Chris Christie Learns Humility

Chris Christie Learns Humility

Chris Christie Learns Humility

Reporting on Politics and Policy.
Jan. 4 2011 4:27 PM

Chris Christie Learns Humility

Paul Mulshine, the Star Ledger columnist who'd been filing blistering reports on New Jersey Gov. Chris Christie's response to the 2010 blizzard, reports back from the governor's latest presser. The bravado of last week, the assessment that the response was fine and local mayors should have stepped up? Gone.

Christie said he apologized if his remarks gave the impression that he had spoken directly with [Acting Gov. Steve] Sweeney.

"I communicated with him through my staff," he said, mentioning chief of staff Rich Bagger and counsel Jeff Chiesa.

He went on to state "I didn't say it as clearly as I should have."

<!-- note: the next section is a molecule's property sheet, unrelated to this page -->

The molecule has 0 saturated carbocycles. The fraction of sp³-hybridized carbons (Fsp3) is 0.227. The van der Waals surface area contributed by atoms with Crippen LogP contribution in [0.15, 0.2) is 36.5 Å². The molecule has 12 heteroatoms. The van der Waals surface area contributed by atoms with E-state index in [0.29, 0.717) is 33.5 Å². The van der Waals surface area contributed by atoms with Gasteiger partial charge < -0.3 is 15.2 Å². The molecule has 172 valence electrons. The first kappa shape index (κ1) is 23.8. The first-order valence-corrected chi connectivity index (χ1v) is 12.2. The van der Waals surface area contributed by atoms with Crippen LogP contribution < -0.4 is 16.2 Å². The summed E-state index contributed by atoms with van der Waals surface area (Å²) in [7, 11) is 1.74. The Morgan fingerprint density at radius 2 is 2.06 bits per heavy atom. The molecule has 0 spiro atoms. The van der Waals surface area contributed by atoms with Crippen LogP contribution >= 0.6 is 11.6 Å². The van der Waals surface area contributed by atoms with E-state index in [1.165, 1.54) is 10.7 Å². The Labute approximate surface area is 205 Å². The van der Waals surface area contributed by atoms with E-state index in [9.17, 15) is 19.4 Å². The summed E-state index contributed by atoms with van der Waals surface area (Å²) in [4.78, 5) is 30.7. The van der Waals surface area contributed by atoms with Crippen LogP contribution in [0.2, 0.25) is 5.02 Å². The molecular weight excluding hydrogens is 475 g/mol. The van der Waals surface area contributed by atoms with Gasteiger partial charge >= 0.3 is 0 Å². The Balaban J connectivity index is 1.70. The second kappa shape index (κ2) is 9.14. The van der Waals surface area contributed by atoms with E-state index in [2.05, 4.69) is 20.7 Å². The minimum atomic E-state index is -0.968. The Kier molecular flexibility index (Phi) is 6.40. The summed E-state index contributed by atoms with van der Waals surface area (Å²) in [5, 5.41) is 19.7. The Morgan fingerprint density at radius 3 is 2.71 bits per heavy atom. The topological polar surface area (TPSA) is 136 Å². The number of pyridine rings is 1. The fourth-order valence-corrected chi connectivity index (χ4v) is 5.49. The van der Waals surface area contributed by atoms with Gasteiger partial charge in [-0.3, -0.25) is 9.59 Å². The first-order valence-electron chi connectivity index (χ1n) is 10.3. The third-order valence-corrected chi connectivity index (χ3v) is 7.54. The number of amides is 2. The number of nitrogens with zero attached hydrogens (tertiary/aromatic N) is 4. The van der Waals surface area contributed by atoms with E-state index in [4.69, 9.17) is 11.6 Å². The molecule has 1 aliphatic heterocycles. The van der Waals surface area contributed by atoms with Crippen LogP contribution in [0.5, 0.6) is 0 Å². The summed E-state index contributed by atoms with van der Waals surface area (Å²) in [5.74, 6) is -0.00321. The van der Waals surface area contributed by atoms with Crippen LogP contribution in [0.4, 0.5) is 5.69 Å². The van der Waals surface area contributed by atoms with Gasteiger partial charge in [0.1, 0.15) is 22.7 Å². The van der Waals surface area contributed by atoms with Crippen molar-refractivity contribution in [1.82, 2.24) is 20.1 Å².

In answer to a question from a reporter, he also said that the state will be setting up a system to reimburse drivers whose cars were towed from state roads.

He also promised a better effort next time, saying "There are spots we're going to be looking at."

As for criticism of his decision to leave the state the same time as Lieutenant Governor Kim Guadagno, Christie defended the action but also said "We're going to make sure it doesn't happen again."


Contrast that with Christie last week . Actually, better idea: Contrast it with his response to New Jersey's fumble of its Race to the Top application. Christie's first response to that was an angry denunciation of government bureaucrats who unfairly punished the state. His second response was the discovery that state education commissioner Bret Schundler had fumbled the deal, then misled him about it (he said).

These are minor incidents that probably don't define how Christie is seen by national conservatives and Republicans, but the standard "Christie: Real Talk Superstar" story that gets written every week might need to be updated.

David Weigel is a reporter for the Washington Post.